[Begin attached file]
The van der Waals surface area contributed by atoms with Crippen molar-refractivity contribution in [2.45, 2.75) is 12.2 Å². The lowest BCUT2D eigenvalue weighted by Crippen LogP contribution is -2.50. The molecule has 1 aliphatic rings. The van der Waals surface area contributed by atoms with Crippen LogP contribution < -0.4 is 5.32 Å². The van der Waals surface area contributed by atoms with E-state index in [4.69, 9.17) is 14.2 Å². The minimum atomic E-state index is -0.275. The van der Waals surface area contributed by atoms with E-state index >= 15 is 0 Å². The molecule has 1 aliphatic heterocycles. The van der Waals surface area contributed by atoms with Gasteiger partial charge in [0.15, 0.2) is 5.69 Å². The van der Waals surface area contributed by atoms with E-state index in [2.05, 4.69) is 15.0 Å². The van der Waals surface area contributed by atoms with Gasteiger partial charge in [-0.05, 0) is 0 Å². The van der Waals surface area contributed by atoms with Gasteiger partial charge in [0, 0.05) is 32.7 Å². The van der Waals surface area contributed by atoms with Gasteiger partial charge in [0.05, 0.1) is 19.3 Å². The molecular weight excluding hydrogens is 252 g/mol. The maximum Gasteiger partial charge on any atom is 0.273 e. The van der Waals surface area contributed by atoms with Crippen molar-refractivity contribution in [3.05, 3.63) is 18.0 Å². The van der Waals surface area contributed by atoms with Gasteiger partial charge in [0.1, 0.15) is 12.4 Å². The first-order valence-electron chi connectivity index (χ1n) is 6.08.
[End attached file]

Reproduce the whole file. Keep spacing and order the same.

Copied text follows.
The van der Waals surface area contributed by atoms with Crippen molar-refractivity contribution in [2.45, 2.75) is 12.2 Å². The lowest BCUT2D eigenvalue weighted by Crippen LogP contribution is -2.50. The molecule has 1 aliphatic rings. The van der Waals surface area contributed by atoms with Crippen LogP contribution < -0.4 is 5.32 Å². The van der Waals surface area contributed by atoms with E-state index in [4.69, 9.17) is 14.2 Å². The minimum atomic E-state index is -0.275. The van der Waals surface area contributed by atoms with E-state index >= 15 is 0 Å². The molecule has 1 aliphatic heterocycles. The van der Waals surface area contributed by atoms with Gasteiger partial charge in [0.15, 0.2) is 5.69 Å². The van der Waals surface area contributed by atoms with E-state index in [2.05, 4.69) is 15.0 Å². The van der Waals surface area contributed by atoms with Gasteiger partial charge in [-0.05, 0) is 0 Å². The van der Waals surface area contributed by atoms with Gasteiger partial charge in [0, 0.05) is 32.7 Å². The van der Waals surface area contributed by atoms with Gasteiger partial charge in [0.05, 0.1) is 19.3 Å². The molecular weight excluding hydrogens is 252 g/mol. The maximum Gasteiger partial charge on any atom is 0.273 e. The van der Waals surface area contributed by atoms with Crippen molar-refractivity contribution in [3.05, 3.63) is 18.0 Å². The van der Waals surface area contributed by atoms with Gasteiger partial charge in [0.1, 0.15) is 12.4 Å². The first-order valence-electron chi connectivity index (χ1n) is 6.08.